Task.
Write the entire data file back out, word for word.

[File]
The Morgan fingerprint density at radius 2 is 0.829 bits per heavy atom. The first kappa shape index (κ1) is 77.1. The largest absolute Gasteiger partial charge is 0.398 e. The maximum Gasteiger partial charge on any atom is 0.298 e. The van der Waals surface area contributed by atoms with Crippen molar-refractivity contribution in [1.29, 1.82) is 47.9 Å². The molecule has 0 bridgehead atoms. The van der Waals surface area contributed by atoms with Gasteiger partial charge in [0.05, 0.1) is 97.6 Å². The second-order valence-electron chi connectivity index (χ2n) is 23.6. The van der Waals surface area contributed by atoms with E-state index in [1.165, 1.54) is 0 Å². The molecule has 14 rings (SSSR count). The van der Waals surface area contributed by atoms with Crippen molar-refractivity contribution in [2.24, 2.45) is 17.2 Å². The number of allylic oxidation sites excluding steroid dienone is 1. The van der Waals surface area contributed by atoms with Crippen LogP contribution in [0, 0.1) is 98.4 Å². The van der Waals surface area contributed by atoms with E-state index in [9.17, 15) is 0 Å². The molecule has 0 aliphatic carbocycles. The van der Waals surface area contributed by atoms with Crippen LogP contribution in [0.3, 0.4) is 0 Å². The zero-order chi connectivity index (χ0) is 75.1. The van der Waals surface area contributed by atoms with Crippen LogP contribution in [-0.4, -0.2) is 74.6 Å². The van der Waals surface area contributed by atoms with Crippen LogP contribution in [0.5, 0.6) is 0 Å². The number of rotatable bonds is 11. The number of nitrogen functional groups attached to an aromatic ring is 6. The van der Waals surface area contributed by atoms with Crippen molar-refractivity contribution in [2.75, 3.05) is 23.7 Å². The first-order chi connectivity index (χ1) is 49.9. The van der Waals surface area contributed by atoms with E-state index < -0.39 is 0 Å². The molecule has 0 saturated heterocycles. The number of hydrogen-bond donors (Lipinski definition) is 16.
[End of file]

The Morgan fingerprint density at radius 2 is 0.829 bits per heavy atom. The first kappa shape index (κ1) is 77.1. The largest absolute Gasteiger partial charge is 0.398 e. The maximum Gasteiger partial charge on any atom is 0.298 e. The van der Waals surface area contributed by atoms with Crippen molar-refractivity contribution in [1.29, 1.82) is 47.9 Å². The molecule has 0 bridgehead atoms. The van der Waals surface area contributed by atoms with Gasteiger partial charge in [0.05, 0.1) is 97.6 Å². The second-order valence-electron chi connectivity index (χ2n) is 23.6. The van der Waals surface area contributed by atoms with E-state index in [1.165, 1.54) is 0 Å². The molecule has 14 rings (SSSR count). The van der Waals surface area contributed by atoms with Crippen molar-refractivity contribution in [2.24, 2.45) is 17.2 Å². The number of allylic oxidation sites excluding steroid dienone is 1. The van der Waals surface area contributed by atoms with Crippen LogP contribution in [0, 0.1) is 98.4 Å². The van der Waals surface area contributed by atoms with E-state index in [9.17, 15) is 0 Å². The molecule has 0 aliphatic carbocycles. The van der Waals surface area contributed by atoms with Crippen LogP contribution in [0.3, 0.4) is 0 Å². The zero-order chi connectivity index (χ0) is 75.1. The van der Waals surface area contributed by atoms with Crippen LogP contribution in [-0.4, -0.2) is 74.6 Å². The van der Waals surface area contributed by atoms with Crippen LogP contribution in [0.5, 0.6) is 0 Å². The number of rotatable bonds is 11. The number of nitrogen functional groups attached to an aromatic ring is 6. The van der Waals surface area contributed by atoms with Crippen molar-refractivity contribution in [2.75, 3.05) is 23.7 Å². The first-order chi connectivity index (χ1) is 49.9. The van der Waals surface area contributed by atoms with E-state index < -0.39 is 0 Å². The molecule has 0 saturated heterocycles. The number of hydrogen-bond donors (Lipinski definition) is 16.